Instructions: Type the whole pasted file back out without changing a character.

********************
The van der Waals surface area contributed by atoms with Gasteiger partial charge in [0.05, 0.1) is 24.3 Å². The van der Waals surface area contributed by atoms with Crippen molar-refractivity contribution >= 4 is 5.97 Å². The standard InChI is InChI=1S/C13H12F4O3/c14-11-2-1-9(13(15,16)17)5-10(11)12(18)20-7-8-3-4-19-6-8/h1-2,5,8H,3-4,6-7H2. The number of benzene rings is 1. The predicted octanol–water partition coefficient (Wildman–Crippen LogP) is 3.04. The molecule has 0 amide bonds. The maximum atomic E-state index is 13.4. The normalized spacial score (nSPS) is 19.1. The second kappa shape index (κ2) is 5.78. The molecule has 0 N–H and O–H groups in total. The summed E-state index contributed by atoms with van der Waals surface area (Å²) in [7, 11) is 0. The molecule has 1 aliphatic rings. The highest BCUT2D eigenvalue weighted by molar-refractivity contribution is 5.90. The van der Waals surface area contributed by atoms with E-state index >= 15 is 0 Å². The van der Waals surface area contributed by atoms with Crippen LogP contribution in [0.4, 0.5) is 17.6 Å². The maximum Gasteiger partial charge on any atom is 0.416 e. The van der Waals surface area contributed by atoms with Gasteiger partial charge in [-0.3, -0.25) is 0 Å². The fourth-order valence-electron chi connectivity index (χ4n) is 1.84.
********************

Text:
The van der Waals surface area contributed by atoms with Gasteiger partial charge in [0.05, 0.1) is 24.3 Å². The van der Waals surface area contributed by atoms with Crippen molar-refractivity contribution >= 4 is 5.97 Å². The standard InChI is InChI=1S/C13H12F4O3/c14-11-2-1-9(13(15,16)17)5-10(11)12(18)20-7-8-3-4-19-6-8/h1-2,5,8H,3-4,6-7H2. The number of benzene rings is 1. The predicted octanol–water partition coefficient (Wildman–Crippen LogP) is 3.04. The molecule has 0 amide bonds. The maximum atomic E-state index is 13.4. The normalized spacial score (nSPS) is 19.1. The second kappa shape index (κ2) is 5.78. The molecule has 0 N–H and O–H groups in total. The summed E-state index contributed by atoms with van der Waals surface area (Å²) in [7, 11) is 0. The molecule has 1 aliphatic rings. The highest BCUT2D eigenvalue weighted by molar-refractivity contribution is 5.90. The van der Waals surface area contributed by atoms with E-state index >= 15 is 0 Å². The van der Waals surface area contributed by atoms with Crippen LogP contribution in [0.4, 0.5) is 17.6 Å². The maximum Gasteiger partial charge on any atom is 0.416 e. The van der Waals surface area contributed by atoms with Gasteiger partial charge in [-0.3, -0.25) is 0 Å². The fourth-order valence-electron chi connectivity index (χ4n) is 1.84.